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UNITED STATES v. COLEMAN

UNITED STATES DISTRICT COURT FOR THE DISTRICT OF COLUMBIA


September 6, 1985

UNITED STATES OF AMERICA
v.
ROBERT COLEMAN, SUSAN BLAKE, et al.

Aubrey E. Robinson, Jr., Chief United States District Judge.

The opinion of the court was delivered by: ROBINSON, JR.

MEMORANDUM AND ORDER

AUBREY E. ROBINSON, JR., CHIEF UNITED STATES DISTRICT JUDGE

 Before the Court are six (6) pretrial motions which arise out of a criminal action brought pursuant to 36 C.F.R. §§ 50.30(a), 50.5 for loitering and congregating singly and in a group in and about the entrances and exits to the White House in such a way as to hinder and obstruct the sidewalks and roads, and 36 C.F.R. §§ 50.19, 50.5 for demonstrating on the White House sidewalk after Defendants' permit had been revoked for violation of its terms.

 The pending motions are:

 (1) defendants' motion to furnish defendants a copy of a videotape of their arrest,

 (2) defendants' motion to dismiss for vindictive prosecution,

 (3) defendants' motion for a bill of particulars,

 (4) defendants' motion to allow the defense of international law and necessity,

 (5) defendants' motion to dismiss charges, and

  (6) defendants' motion for a jury trial.

 The government opposes all motions.

 Because motions enumerated (2) through (6) above relate to the manner in which Defendants conduct their case, the Court will here address these motions.

 Defendants' Motion to Dismiss for Vindictive Prosecution

 Defendants have raised sufficient questions in their motion to dismiss for vindictive prosecution which this Court believes deserve further discussion. The Court will therefore hear arguments on this Motion before trial on Wednesday, September 11, 1985, at 9:30 a.m.

 Defendants' Motion for a Bill of Particulars

 Defendants bring a motion for a Bill of Particulars under Fed.R.Crim.P. 7(f) claiming that the charging document filed by the government in this case fails to sufficiently inform them of the nature of the charges against them. According to FED. R. CRIM. P. 7(c)(1), "the information shall be a plain, concise and definite written statement of the essential facts constituting the offense charged." The information in this case sufficiently describes the actions of the defendants (loitering and congregating singly and in a group; continuing to demonstrate after their permit had been revoked for violation of its terms); the date of these actions (April 22, 1985); the place (in and about the entrances and exits of the White House); and the precise regulations which the government claims were violated (36 C.F.R. §§ 50.30(a), 50.19, 50.5). Because the charging document satisfies FED. R. CRIM. P. 7(c)(1), the defendants' motion for a bill of particulars shall be denied.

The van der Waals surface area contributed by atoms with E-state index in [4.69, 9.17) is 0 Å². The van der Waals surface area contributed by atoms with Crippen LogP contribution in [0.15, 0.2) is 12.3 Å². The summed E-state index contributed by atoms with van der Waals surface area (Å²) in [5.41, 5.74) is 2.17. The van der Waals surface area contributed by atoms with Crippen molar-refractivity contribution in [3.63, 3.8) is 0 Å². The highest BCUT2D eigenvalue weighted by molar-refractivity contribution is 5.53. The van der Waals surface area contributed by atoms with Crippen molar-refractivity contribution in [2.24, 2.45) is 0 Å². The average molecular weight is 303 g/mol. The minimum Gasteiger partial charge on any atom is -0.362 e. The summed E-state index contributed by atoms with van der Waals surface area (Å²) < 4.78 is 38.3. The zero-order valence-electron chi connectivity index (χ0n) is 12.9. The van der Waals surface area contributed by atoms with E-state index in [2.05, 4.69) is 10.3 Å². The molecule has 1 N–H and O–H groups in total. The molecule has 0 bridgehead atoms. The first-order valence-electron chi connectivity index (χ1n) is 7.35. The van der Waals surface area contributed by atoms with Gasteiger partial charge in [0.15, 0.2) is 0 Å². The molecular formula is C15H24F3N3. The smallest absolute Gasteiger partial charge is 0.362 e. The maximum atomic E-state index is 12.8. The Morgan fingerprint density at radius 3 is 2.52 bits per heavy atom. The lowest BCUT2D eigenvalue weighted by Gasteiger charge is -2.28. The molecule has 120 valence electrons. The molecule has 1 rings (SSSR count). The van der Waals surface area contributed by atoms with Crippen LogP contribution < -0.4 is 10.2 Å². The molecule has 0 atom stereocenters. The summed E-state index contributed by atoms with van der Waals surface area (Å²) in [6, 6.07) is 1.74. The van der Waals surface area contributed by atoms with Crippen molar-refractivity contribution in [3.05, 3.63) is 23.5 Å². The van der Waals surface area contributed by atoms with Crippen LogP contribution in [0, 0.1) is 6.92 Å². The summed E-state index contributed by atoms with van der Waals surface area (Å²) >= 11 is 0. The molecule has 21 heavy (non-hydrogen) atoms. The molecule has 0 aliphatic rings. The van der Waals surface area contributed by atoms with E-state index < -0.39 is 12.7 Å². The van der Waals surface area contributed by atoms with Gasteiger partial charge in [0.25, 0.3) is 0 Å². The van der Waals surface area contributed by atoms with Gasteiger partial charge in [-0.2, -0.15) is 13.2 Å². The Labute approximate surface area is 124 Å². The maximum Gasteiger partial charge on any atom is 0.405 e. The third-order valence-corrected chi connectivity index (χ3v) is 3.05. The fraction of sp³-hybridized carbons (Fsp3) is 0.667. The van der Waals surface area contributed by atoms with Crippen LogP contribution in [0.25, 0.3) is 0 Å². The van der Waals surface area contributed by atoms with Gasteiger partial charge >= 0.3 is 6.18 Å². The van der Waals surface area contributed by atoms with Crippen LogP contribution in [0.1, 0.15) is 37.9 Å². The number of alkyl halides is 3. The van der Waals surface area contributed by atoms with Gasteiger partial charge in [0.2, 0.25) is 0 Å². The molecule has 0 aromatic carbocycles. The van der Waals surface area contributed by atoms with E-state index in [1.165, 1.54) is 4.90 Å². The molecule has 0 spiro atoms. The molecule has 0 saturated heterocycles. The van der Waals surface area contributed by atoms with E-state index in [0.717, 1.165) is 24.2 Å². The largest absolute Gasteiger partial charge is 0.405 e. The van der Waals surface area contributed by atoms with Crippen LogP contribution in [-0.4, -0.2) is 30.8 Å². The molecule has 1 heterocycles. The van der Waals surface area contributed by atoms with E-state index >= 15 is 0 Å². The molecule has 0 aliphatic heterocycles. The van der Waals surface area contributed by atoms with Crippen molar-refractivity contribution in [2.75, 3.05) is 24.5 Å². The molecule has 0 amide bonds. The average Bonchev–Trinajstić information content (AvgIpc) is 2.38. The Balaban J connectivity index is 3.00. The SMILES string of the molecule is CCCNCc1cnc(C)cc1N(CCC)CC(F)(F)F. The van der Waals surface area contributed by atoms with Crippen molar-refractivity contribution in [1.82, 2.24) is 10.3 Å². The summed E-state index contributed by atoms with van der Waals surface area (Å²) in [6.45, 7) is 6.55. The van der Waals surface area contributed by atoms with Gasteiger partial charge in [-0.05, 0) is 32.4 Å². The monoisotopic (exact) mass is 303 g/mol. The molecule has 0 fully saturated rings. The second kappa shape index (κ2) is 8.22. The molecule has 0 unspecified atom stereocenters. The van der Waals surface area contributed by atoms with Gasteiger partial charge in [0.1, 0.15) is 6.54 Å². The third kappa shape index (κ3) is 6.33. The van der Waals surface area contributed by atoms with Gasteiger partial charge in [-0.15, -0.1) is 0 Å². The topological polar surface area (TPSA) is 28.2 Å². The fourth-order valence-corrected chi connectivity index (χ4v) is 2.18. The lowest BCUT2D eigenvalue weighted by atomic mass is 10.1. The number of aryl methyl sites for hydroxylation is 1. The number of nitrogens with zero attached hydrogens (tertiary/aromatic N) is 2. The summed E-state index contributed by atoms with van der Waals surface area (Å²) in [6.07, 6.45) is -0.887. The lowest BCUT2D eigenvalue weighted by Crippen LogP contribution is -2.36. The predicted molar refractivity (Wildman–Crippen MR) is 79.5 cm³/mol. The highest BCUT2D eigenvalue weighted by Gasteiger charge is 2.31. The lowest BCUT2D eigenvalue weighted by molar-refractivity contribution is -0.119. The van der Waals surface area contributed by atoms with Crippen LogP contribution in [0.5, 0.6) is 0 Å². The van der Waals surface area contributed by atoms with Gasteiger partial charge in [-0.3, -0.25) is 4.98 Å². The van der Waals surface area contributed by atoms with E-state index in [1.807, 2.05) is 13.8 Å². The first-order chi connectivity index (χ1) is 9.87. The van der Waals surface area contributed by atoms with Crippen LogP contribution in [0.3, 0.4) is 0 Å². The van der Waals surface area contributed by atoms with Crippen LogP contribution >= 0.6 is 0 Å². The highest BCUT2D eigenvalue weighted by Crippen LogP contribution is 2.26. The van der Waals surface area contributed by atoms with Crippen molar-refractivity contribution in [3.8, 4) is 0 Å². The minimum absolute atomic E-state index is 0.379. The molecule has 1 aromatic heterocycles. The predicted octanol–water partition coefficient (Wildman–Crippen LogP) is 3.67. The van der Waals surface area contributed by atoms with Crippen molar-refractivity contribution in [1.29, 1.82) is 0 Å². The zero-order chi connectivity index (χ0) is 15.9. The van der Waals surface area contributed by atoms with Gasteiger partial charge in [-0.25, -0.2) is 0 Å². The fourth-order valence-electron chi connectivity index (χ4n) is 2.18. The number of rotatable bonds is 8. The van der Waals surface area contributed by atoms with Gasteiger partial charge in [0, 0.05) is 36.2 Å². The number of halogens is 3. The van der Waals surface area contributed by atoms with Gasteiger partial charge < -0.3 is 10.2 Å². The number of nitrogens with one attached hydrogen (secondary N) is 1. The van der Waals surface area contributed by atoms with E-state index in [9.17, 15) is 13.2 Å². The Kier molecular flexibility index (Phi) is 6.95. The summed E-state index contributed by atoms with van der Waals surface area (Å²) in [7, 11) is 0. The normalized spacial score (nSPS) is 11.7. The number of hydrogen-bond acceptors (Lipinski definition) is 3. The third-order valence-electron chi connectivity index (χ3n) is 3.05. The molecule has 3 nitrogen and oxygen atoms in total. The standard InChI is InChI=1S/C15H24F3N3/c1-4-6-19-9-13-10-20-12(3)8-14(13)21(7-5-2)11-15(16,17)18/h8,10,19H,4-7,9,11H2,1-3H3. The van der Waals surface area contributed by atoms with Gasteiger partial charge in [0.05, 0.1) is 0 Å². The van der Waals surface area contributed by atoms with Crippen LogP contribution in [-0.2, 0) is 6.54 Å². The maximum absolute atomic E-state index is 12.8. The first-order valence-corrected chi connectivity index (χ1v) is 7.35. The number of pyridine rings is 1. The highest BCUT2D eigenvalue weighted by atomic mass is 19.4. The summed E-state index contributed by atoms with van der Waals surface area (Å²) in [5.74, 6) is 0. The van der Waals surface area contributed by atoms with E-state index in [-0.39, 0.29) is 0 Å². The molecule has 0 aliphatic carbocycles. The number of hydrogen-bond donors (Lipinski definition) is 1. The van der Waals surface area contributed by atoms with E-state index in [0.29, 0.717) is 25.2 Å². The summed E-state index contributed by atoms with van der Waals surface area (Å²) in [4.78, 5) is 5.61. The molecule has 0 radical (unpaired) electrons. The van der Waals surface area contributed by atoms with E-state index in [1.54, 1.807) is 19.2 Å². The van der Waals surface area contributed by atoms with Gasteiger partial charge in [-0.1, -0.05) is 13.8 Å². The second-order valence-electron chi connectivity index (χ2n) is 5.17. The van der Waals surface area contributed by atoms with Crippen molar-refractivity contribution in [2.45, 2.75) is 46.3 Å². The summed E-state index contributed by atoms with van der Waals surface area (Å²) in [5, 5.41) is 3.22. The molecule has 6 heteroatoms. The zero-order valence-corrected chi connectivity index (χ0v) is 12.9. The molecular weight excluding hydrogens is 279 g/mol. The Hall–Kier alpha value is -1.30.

Defendants' Motion to Allow the Defense of International Law and Necessity

 Defendants move this Court to allow them to introduce evidence at trial regarding defenses of (1) acting under the principles of international law and of (2) justification by virtue of necessity. These defenses are not relevant to the factual issues at hand which are (1) whether the defendants were loitering and (2) whether they continued to protest after their permit had been revoked. Defendants' motion therefore shall be denied under Fed.R.Evid. 402.

 Defendants' Motion to Dismiss Charges

 Defendants move this Court to dismiss the charges against them for a variety of reasons including (1) that they caused no property damage or personal injury, (2) that they were acting under the authority of the United States Constitution and international law, (3) that they have already been penalized, and (4) that their prosecution wastes government funds. Absent a showing of prosecutorial misconduct, the Court is without authority to dismiss the government's case on these grounds. Therefore, this motion shall be denied.

 Defendants' Motion for a Jury Trial

 Defendants move this Court for a jury trial in this case. The Supreme Court has held that Defendants are entitled to jury trials in serious as opposed to petty cases. In Baldwin v. New York, 399 U.S. 66, 26 L. Ed. 2d 437, 90 S. Ct. 1886 (1969), the Court held that "no offense can be deemed 'petty' for purpose of the right to trial by jury where imprisonment for more then 6 months is authorized." Id. at 69. In this case, the Government has charged defendants with two counts with an aggregate maximum penalty of one year in prison and a $ 1,000 fine. Although the Supreme Court has not addressed the issue of whether it is necessary to consider the aggregated maximum penalty of several counts when deciding whether a jury trial is required, the Tenth Circuit in United States v. Potvin, 481 F.2d 380, 383-82 (1973), held that when two offenses arise out of the same act, transaction or occurrence, and the possible penalty for the offenses exceeds 6 months, defendant is entitled to a jury trial. See also United States v. Goodwin, 457 U.S. 368, 387-88, 73 L. Ed. 2d 74, 102 S. Ct. 2485 (Brennan, J., dissenting). Applying the reasoning of this case, the Court shall grant Defendants a jury trial if the government continues to press both counts.

  ORDER

 In accordance with the Memorandum entered this date in the above-captioned action, it is by the Court this 6th day of September, 1985,

 ORDERED, that a hearing is scheduled on Defendant's Motion to Dismiss for Vindictive Prosecution before the trial commences on Wednesday, September 11, 1985; and it is

 FURTHER ORDERED, that Defendants' Motion for a Bill of Particulars is DENIED; and it is

 FURTHER ORDERED, that Defendants' Motion to Allow the Defense of International Law and Necessity is DENIED; and it is

 FURTHER ORDERED, that Defendants' Motion to Dismiss Charges is DENIED; and it is

 FURTHER ORDERED, that Defendants' Motion for Jury Trial is GRANTED.

19850906

© 1992-2004 VersusLaw Inc.



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